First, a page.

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Trial exhibits returned for retrial exempt from disclosure

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Trial exhibits returned for retrial exempt from disclosure11/04/96 NORTH CAROLINA--The state Court of Appeals in Raleigh held in mid-October that…

Trial exhibits returned for retrial exempt from disclosure

11/04/96

NORTH CAROLINA–The state Court of Appeals in Raleigh held in mid-October that previously admitted trial exhibits which were returned to the district attorney’s office for retrial purposes are exempt from disclosure under the state Public Records Act.

Times-News Publishing Co. requested access to the exhibits and the trial transcript after the state Supreme Court in Raleigh granted a new trial to Mark Crotts, who was convicted of first degree murder in November 1992. The Supreme Court directed the Superior Court in Graham to return to the parties evidence that was introduced at the original trial, including the murder weapon, blood scrapings, fingerprints and crime scene photographs.

In June 1995, Times-News filed a state Public Records Act request with the district attorney for access to the trial transcript and the exhibits. Both the prosecution and the defense opposed the newspaper’s motion and requested that the court issue a protective order. The court denied the motions for a protective order and directed the district attorney to give the newspaper access to the “physical exhibits introduced at the trial.” The court declined to compel disclosure of the trial transcript.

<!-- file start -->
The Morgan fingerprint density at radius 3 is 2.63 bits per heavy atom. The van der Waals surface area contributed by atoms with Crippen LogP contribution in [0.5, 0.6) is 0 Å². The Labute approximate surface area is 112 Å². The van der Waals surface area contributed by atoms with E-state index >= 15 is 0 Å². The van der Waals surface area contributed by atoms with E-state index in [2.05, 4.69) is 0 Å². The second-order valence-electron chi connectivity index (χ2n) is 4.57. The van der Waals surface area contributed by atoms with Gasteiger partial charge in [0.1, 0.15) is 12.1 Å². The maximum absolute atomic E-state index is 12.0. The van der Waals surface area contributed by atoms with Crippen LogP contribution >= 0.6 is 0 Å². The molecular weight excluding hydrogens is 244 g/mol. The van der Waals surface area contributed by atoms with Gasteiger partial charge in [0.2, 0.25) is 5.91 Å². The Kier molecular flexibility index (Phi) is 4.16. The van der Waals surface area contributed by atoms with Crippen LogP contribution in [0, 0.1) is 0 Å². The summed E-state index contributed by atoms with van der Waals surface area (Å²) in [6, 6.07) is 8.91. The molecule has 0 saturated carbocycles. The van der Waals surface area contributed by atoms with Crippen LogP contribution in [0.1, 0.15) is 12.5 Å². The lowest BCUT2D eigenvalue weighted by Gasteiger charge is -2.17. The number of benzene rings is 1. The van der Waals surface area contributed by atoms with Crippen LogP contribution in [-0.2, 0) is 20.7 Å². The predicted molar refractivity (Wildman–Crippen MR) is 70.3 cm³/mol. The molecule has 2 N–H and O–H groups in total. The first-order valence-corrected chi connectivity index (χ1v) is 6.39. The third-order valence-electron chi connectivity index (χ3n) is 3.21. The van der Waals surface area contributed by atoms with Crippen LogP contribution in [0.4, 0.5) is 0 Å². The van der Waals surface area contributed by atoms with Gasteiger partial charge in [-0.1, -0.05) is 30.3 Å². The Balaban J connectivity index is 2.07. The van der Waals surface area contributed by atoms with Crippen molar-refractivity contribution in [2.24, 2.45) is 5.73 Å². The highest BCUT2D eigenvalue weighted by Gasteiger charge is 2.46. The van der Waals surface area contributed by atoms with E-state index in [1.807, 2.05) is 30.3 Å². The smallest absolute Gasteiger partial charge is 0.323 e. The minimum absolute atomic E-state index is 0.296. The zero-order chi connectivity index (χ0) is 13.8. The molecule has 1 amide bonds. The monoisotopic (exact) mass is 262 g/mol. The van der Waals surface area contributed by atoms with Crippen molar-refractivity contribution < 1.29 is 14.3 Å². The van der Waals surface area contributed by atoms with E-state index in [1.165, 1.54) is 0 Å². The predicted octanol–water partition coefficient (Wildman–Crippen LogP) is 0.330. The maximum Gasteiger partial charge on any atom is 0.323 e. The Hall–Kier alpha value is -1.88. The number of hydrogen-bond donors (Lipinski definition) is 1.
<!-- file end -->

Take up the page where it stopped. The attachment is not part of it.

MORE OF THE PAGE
The state appealed the court’s ruling on the exhibits, arguing that the statute expressly exempts criminal investigation records from disclosure. The newspaper argued that when the exhibits were entered into evidence during Crotts’ first trial, they became part of the “public domain” and lost their exempt status under the statute.

The Court of Appeals agreed with the state, and held that such material is exempt under the state Public Records Act. The court reasoned that even though the exhibits were accessible when they were admitted into evidence and in possession of the clerk of court, once they were returned to the district attorney’s office for purposes of a retrial they again became records in a criminal investigation and therefore were no longer public. (Times-News Publishing Company v. North Carolina; Media Counsel: John Bussian, Durham)